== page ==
If a person wants to sell an item to a pawn shop, they will bring the item to the pawnbroker who will determine its value. If the pawnbroker is not able to determine the value of the item, they will sometimes seek the guidance of an expert to let them know what it’s worth. The pawnbroker has to be careful not to pay full retail. Otherwise, they are going to loose money. Most sellers understand this and are willing to give up some equity for the ease of selling the item for cash.

Over the years, pawn shops have been a place where those in need of quick cash can go to get out of a tight situation. Others have come into possession of something that they would like to sell quickly for cash, without the difficulty of trying to sell the item on their own.

While at times, pawn shops have been criticized for preying upon the poor with inflated interest rates and low-ball values, for many who are in need, this service can offer relief. Most pawn shops are now regulated by the states they are in, to ensure fair business practices.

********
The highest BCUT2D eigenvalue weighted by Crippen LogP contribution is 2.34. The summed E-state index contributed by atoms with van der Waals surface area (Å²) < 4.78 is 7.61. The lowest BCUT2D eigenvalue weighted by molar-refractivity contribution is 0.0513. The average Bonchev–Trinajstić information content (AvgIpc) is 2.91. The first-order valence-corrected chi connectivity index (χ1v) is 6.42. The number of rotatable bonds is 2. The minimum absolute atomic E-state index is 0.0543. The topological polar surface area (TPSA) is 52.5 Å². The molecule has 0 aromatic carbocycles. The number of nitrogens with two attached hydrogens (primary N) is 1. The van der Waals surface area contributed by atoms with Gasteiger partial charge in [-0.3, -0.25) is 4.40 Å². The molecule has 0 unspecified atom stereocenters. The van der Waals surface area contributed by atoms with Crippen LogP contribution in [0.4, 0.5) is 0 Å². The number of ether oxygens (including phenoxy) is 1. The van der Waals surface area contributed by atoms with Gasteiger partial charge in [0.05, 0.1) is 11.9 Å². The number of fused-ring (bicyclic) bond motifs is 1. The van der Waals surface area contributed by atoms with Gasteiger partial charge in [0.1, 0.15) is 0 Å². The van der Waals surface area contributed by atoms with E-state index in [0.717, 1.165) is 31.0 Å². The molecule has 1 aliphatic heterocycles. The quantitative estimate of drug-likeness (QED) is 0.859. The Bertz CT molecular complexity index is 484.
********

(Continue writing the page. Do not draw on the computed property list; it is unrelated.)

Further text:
Does this business model exist in real estate?


The concept of offering a cash deal on a home at a discounted price, in order to then sell it for a profit, is not a new concept. In fact, investors have been doing this very thing for many years. I have done a fair amount of appraisal work for investors who want to know what the market value of a home is before they purchase it, and then after they renovate it.